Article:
Those sharp increases don’t appear to be playing out locally. In an email this week, Calderwood did not specify how many patients have sought care for ivermectin overdoses at DHMC, but it’s not a large number.

“We are not seeing a significant number of overdoses or side effects from ivermectin at this time, but we worry about what we might see if people self-dose with veterinary medicine,” he said.

Vermont does not appear to be seeing cases of ivermectin overdoses or other side effects, according to Katie Warchut, a spokeswoman for the Vermont Department of Health. The department’s database of EMS calls and emergency department visits does not show any cases of people seeking care for ivermectin-related issues from June 1 through Aug. 31, she said.

Warchut echoed the FDA’s warning that animal drugs have not been evaluated for safety or effectiveness in humans and that “treating human medical conditions with veterinary drugs can be very dangerous.”

Curt Jacques, owner of West Lebanon Feed & Supply, said a tube of the concentrated ivermectin that his store sells is intended for a 1,200-pound horse, though the dosage can be dialed down for 400-pound pony. If customers ask his employees about it, they say it’s “animal grade (and) not safe to take.”

While Jacques said he hasn’t seen people coming in to search of the drug for themselves, he also said, “People do funny things no matter what you tell them.”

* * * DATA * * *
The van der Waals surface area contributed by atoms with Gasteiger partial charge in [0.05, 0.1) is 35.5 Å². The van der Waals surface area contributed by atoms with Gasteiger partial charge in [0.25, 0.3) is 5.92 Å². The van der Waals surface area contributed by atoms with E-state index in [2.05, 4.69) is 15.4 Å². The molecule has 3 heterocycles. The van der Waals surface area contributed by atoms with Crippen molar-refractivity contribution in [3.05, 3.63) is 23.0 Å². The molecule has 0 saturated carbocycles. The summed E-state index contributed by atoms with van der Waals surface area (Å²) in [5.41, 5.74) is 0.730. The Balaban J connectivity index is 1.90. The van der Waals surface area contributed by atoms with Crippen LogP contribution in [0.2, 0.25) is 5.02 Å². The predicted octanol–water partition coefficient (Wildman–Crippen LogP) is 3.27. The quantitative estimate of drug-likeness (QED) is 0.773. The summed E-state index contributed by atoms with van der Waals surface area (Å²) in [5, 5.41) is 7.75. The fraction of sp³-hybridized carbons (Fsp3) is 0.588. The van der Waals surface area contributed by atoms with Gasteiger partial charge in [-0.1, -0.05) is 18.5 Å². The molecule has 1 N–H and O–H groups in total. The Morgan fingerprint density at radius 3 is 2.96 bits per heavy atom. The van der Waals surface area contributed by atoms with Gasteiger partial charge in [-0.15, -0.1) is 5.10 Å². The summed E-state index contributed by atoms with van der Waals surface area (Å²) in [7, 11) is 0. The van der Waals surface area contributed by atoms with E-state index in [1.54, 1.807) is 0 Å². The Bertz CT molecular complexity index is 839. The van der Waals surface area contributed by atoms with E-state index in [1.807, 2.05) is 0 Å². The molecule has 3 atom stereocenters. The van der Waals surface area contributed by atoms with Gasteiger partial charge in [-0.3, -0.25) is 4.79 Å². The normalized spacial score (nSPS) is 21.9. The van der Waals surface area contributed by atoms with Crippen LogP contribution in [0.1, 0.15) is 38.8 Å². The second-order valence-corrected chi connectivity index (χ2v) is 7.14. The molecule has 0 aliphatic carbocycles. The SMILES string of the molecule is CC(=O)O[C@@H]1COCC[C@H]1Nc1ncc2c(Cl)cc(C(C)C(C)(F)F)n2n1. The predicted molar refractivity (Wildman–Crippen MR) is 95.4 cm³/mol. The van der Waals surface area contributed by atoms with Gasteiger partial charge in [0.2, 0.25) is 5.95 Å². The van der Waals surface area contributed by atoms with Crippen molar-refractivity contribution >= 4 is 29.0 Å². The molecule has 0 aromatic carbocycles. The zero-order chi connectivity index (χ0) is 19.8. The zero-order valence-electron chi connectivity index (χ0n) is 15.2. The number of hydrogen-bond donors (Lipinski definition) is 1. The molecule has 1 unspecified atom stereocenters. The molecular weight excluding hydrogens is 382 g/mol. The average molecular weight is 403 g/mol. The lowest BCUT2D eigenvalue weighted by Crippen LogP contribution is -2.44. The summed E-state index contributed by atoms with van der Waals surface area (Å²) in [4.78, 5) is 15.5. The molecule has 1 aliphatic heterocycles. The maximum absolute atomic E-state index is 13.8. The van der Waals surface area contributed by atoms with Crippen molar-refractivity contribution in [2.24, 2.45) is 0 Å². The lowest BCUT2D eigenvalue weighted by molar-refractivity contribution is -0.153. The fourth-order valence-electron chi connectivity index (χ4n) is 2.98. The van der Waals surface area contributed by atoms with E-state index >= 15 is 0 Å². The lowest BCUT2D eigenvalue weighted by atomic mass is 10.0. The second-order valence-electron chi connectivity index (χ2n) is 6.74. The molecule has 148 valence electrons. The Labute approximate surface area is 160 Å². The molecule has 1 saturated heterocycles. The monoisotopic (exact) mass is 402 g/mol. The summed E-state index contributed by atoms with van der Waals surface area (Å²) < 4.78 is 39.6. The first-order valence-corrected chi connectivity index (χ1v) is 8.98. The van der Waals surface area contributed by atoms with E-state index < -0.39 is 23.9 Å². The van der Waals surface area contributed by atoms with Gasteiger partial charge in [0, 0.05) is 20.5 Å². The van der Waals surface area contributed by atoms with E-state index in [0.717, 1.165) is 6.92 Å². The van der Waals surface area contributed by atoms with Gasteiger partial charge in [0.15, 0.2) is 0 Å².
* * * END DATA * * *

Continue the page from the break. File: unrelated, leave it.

He also said he was sympathetic with people who are looking for cheaper medications and when the same drug is available for humans and animals he can see why people might think they are the same.

All FDA-approved and -authorized COVID-19 vaccinations are free, regardless of provider or a patient’s insurance status.

Dr. Dan Kelly, a small animal veterinarian at Stonecliff Animal Clinic of New Hampshire on Mechanic Street in Lebanon, said he does not anticipate a shortage of ivermectin in his clinic.

Given the way ivermectin works to paralyze the neurologic system of a certain class of parasites and given that viruses don’t have nervous systems, Kelly said he is doubtful that the drug would work to treat the coronavirus.

He is, however, aware of the harm that an overdose can cause. Ivermectin toxicity occurs in animals, most commonly when dog owners use more concentrated products intended for livestock rather than products intended for canines, Kelly said.

“The appropriate dose of ivermectin in humans is relatively safe, but using products intended for livestock in humans could prove lethal,” Kelly said.

In the meantime, increased demand for the drug is creating supply problems for some New Hampshire farmers.

Katie Anthony, who uses the drug to periodically deworm her two horses in Sutton, N.H., said in March, after her Amazon subscription was back-ordered and her local farm stores were sold out, she decided to use some expired ivermectin she found in her barn.

Then, her pony, Bella starting showing symptoms of worms, which Anthony attributes to the long period between their dewormings.

“I have goats, dogs and kids, so making sure we keep a handle on communicable parasites is really important,” she said.

Beth Glasmann, who owns a hobby farm in Goshen, N.H., said she is down to her last tube of ivermectin and hasn’t been able to find a refill at her local farm stores or online.

“It makes no sense to me,” she said. “If you use it on goats, you have to withdraw from drinking the milk for seven days and from eating the meat for 14 days. So, why people think it’s a good idea to put that into their body I have no idea.”

Material from the Concord Monitor was used in this report. Nora Doyle-Burr can be reached at or 603-727-3213.